Review: Ginkgopolis

Review by: Grant Rodiek

You can read my review policy here.

Quick Notes: Ginkgopolis is a game for 1-5 players for which you should set aside 60 minutes to play and setup. The setup isn’t quick, but it isn’t arduous by any means. I’ve played the game with 2-5 players a total of 5 times. The other members of my group have played it without me 3 more times.

The game’s rules are relatively short and well presented with a handy quick reference guide on the back. Plus, they’re full of examples.

The green sections are step by step examples.

The game ships with an official single-player variant in the rules, but I haven’t tried it. The game is best with 3 or 4. With 5 it is a bit more volatile and ends a bit too quickly. With 2, the drafting just isn’t as exciting, though it does have a more predictable feel (for those who like that).

Setup for 3 players

The Review: Ginkgopolis is a sharp, well-paced game where every player is a city planner building a futuristic, granola, sorta Dr. Seussian metropolis. The game has two end conditions, each an exhaustion of resources, and the player with the most points is the victor.

The game’s primary mechanics are drafting and area control, two personal favorites. Players will draft one of the four cards in their hand and place it face down to use in one of three ways. The cards are delightfully simple and essentially dictate which tile will be affected by the action. Actions execute in player order. The actions are:

  • Play a card to gain resources. This is the “lame” action. More skilled players mitigate how often this action is necessary.
  • Play a card and tile to expand the city outwards. This gains you a one-time resource bonus, plus you are controlling a piece of the city.
  • Play a card and tile to expand the city upwards. This is expensive, but crucial for controlling the city. You also get a permanent passive bonus.

Look to the pictures throughout this article for more details on how to play.

Blue gives tiles, red gives the building currency, yellow gives points.

The game’s 3 resources are points (for winning), tiles (for building), and a currency (to pay for building and denote control/contribution). Points are earned throughout the game, from end-game bonuses (these are some of the permanent passive bonuses above), and from winning districts.

There are 3 colors of tiles. A district is formed when 2 or more tiles of the same color are adjacent to each other. As players place tiles upwards and outwards, they place tokens to mark their contribution. The player with the most of these in a district will win many points.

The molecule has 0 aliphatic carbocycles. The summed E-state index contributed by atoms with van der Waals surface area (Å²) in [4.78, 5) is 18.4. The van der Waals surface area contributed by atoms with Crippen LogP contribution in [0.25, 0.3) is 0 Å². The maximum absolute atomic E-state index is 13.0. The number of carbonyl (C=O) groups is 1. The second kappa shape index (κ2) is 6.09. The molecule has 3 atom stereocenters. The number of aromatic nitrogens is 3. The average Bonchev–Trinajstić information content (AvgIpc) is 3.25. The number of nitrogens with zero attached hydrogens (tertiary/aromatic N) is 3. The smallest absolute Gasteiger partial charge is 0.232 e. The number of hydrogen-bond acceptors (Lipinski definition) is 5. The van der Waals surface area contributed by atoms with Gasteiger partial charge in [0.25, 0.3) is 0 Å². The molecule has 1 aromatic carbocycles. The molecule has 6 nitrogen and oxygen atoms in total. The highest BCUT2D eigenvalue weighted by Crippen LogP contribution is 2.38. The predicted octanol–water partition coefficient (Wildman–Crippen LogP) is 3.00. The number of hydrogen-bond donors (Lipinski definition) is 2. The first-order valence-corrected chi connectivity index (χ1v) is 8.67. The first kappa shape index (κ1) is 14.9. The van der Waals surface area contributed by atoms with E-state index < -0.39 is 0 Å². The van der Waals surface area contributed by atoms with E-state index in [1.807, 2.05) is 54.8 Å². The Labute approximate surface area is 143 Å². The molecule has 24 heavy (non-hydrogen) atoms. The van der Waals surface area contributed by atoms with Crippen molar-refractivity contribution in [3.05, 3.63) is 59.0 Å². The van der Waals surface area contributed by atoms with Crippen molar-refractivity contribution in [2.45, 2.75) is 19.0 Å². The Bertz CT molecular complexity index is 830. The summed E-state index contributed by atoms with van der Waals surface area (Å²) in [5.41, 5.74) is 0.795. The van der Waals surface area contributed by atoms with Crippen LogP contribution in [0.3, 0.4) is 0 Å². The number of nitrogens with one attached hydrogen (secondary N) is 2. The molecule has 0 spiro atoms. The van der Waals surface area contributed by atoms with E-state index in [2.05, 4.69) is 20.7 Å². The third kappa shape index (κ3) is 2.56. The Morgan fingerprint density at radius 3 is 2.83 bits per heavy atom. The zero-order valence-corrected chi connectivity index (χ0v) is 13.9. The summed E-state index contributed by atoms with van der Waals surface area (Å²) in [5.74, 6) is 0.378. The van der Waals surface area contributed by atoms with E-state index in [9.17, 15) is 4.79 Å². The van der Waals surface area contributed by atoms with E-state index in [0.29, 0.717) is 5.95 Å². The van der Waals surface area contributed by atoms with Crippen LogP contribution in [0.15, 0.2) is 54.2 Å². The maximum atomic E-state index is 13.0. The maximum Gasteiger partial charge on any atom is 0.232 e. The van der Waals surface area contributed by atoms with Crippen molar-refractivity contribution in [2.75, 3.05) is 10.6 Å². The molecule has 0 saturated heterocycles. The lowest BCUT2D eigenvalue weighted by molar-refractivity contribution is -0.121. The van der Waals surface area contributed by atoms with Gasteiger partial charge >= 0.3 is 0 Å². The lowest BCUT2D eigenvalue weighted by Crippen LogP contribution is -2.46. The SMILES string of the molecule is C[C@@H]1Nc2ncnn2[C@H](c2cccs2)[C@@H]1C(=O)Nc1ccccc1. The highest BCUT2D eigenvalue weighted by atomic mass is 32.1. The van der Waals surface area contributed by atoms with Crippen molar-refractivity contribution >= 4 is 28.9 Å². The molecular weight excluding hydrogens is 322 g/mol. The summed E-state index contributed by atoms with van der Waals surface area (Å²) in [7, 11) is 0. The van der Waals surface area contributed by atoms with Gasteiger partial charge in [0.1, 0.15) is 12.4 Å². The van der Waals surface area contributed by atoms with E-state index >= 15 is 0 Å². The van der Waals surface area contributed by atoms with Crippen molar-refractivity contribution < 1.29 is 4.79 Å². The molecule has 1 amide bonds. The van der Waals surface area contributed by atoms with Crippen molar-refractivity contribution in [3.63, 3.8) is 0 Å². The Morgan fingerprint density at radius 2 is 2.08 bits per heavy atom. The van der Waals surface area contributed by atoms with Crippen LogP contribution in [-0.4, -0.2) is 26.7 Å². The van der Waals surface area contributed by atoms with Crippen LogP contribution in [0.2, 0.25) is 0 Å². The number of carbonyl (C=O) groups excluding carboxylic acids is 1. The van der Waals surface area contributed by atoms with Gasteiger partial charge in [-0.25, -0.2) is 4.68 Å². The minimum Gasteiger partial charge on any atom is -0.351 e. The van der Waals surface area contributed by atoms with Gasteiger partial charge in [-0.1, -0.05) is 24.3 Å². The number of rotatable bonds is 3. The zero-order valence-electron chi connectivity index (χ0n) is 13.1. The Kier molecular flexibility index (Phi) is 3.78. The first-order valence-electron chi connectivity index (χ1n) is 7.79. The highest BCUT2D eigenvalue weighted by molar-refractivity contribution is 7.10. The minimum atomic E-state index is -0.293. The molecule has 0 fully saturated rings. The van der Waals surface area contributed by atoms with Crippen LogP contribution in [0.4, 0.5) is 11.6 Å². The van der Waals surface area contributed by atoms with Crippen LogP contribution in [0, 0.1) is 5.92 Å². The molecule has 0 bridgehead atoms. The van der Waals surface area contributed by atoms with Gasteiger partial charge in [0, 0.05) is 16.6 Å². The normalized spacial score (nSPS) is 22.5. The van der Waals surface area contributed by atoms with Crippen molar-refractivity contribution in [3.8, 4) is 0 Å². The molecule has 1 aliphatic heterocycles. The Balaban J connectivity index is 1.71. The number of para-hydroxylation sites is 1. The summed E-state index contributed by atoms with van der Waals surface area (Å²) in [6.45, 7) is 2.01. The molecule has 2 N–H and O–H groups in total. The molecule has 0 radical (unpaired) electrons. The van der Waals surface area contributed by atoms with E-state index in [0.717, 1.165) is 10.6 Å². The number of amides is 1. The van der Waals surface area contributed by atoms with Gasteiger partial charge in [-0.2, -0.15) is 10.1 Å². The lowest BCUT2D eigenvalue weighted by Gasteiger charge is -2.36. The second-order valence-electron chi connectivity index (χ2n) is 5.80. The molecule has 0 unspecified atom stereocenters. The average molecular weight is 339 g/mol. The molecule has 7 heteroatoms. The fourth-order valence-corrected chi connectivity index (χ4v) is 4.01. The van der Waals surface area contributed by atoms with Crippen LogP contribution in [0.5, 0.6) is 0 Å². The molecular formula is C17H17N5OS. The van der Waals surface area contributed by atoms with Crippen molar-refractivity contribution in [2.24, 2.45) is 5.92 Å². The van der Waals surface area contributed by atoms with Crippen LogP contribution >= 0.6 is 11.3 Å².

The starting grid. Notice there is a red district in the top left, a yellow district in the top middle, and a big blue district in the bottom right.

Ginkgopolis feels dynamic and perfectly volatile. It’s because the drafting feeds into the  shared tile laying/area control mechanic. Unlike 7 Wonders, which often feels like a solitary affair (I know it isn’t), in Ginkgopolis you’re vying for control over districts and carving out the portion of the city that is yours. When you build upwards you can maintain the tile’s current color (ex: blue on blue), OR you can pay a penalty to change the color (ex: blue to red). It is the city-building equivalent of punching a hole in your enemy’s front lines.

Many a final round sees one player thinking he controls a blue district, only for another to place a red tile in the center of it. This cuts the blue district in half and, depending on the distribution of tokens, may completely shift ownership. It’s a real delight for those who like to mess with others, but don’t care for punishing aggression. Plus, as every player only takes on action per turn, the board evolves in a manner that is very reasonable.

I really enjoy Ginkgopolis’ strategic heft, in that it is not very strategic. The game is highly tactical, but clever, devious players can hold onto a great tile (resources are kept secret) and use these tactical choices to meander towards a fluffy, strategic vision of sorts. For example, midway through the game I can see that my high number blue tile would really help me cement control over a really valuable district. I can spend a few turns building towards its placement.

The game relies more upon gut checks than solving an equation. That makes the game easy to consume, relatively easy to learn, and really exciting when your hunch pays off. It isn’t mathy and it’s never entirely predictable. Sometimes, you just don’t have the cards or the tile, so do what you can and stay in the game. This uncertainty leads to great tension and I feel the game often rewards the better Ginkgopolis player, not the resident statistician.

One of my favorite hunch-having elements is the discard hand mechanic.  Twice per game, every player is able to discard his entire hand, at a cost, in hopes of drawing 4 new cards that present better options. One of the reasons I win frequently is that I know when to do this. People will ask “You sure you want to do that?” A 10 point swing later, hell yes I’m sure.

The top of the card dictates the part of the board your action will affect.

Some Euros present a slew of symbols and complex hieroglyphics you need to learn. Ginkgopolis’ skips the cuneiform and instead uses a number/color system that  throws much of that away. The end result is that players focus on making choices towards building the city. You aren’t learning the game’s language, but the game’s strategy. The passive bonuses DO use some symbols, but there are only a handful and many times my friends just figured them out without look up.